It might be pitched as light and frothy, a la Sex and the City, but Jami Attenberg’s third novel, All Grown Up, tackles big issues, goes to some dark places and doesn’t provide the New-York-fairy-tale ending that you might expect.
Andrea Bern is struggling with her identity.
For most people, moving to New York City is a gesture of ambition. But for you, it signifies failure, because you grew up there, so it just means you’re moving back home after you couldn’t make it in the world. Spiritually, it’s a reverse commute. Continue reading
This is my community service to book-bloggers – a list of the books that appear most frequently on all of the lists (32 of them) I listed on Best Books of 2017 – A List of Lists.
So here it is, the 2017 Commonly-Agreed-by-the-People-Who-Publish-Best-of-2017-Book-Lists-Before-December-31 top 47 books. Continue reading
Sample Saturday is when I wade through the eleventy billion samples I have downloaded on my Kindle. I’m slowly chipping away and deciding whether it’s buy or bye. This week’s selections are all from this list I made at the beginning of the year. Continue reading
My May rewind includes one of the best books I’ve read in the last decade (hint: striiiiiike!) Continue reading
Sample Saturday is when I wade through the eleventy billion samples I have downloaded on my Kindle. I’m slowly chipping away and deciding whether it’s buy or bye.
This week, all three samples came from the 2016 list of lists.
Our Hearts Will Burn Us Down by Anne Valente Continue reading
Okay, I’m ignoring the ‘debut’ part of this week’s Top Ten topic and simply sharing the books that I’m looking forward to this year. I’m also ignoring the ‘ten’ part. I can’t help it if there are lots of excellent new releases on the way, can I? Continue reading
It’s another speed edition of Bookish Thoughts (hosted by Christine) this week. Because: exams.
1. I can’t wait* for Jami Attenberg’s next book, Saint Mazie – doesn’t it look pretty?
2. I’ve stayed away from NetGalley for weeks. Do I get a medal? Continue reading
It’s time again for my favourite meme. Based on the concept of six degrees of separation, Emma Chapman and Annabel Smith have created #6DEGREES, where bloggers share links between books in six moves. Check out the rules if you want to play along.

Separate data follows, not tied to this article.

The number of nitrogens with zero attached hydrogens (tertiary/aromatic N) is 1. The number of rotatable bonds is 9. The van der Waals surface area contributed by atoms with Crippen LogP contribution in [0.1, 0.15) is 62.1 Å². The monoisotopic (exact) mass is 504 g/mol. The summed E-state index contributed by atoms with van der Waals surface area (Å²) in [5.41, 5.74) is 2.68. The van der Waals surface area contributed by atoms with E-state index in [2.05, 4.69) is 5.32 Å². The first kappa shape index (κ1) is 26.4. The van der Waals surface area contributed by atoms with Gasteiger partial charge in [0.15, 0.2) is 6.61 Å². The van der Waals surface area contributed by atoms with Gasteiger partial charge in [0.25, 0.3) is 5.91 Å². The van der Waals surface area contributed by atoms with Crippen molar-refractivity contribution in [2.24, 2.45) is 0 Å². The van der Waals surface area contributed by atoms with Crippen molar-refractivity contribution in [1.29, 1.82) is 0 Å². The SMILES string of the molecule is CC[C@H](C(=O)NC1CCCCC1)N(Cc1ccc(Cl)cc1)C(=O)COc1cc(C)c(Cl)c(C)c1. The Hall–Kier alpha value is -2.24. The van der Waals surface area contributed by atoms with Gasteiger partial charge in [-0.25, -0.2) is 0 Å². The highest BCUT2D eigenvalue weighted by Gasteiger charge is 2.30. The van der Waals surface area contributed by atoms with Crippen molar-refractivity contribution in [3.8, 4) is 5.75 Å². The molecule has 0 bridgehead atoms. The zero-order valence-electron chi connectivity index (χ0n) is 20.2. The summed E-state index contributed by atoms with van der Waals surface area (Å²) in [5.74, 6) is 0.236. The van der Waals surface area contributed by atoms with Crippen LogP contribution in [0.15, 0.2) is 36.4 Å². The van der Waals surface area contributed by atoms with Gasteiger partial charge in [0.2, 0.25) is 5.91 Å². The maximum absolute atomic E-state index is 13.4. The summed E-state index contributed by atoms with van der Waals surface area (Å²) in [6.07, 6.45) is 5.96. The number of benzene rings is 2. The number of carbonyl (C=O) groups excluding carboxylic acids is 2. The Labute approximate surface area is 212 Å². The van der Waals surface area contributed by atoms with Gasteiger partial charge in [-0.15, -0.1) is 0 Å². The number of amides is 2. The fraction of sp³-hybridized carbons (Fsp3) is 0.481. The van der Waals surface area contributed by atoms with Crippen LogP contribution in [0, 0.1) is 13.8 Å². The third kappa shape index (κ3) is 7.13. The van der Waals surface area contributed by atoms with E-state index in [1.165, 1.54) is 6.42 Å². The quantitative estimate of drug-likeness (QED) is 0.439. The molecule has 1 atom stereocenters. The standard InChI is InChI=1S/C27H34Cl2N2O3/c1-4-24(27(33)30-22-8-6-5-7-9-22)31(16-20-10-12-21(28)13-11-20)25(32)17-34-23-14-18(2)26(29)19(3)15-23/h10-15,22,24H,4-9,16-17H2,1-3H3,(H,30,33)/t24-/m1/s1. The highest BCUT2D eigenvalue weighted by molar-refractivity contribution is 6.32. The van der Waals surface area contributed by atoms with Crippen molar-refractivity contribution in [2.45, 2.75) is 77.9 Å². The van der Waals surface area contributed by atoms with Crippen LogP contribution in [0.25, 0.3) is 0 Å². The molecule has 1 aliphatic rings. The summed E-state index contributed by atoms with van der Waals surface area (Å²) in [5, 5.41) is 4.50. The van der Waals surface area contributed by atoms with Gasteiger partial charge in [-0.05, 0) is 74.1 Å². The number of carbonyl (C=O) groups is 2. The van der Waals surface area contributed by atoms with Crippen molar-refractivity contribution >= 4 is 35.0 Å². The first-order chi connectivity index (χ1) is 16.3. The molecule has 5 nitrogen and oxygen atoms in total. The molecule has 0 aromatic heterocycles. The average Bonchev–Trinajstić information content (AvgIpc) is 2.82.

We begin with Evie Wyld’s All the Birds, Singing, this year’s winner of Australia’s most prestigious literary prize, the Miles Franklin. I haven’t read it. Yet. I know, I always read the Miles Franklin winner… Anyway, it doesn’t stop me from participating and my first link is to Mateship with Birds by Carrie Tiffany. Obviously there are birds in both titles, but both books are also Australian prize-winners (Tiffany won the inaugural Stella Prize for Mateship). Continue reading
It’s that time of year (the last reading day of 2013) where I pick my favourite and bests. The first nine are in no particular order: Continue reading
Tolstoy’s Anna Karenina opens with this –
“All happy families are alike; each unhappy family is unhappy in its own way.”
And aren’t readers glad that Tolstoy is correct because such families make for great stories.
This week’s top ten, hosted by The Broke and the Bookish, is favourite books in a particular setting – I’ve chosen families as my theme (and also cleverly managed to put Tolstoy and Sister Sledge in the same post. I know, brilliant)..
So, play that funky beat and browse this list of the best books about families dealing with their share of unhappiness – Continue reading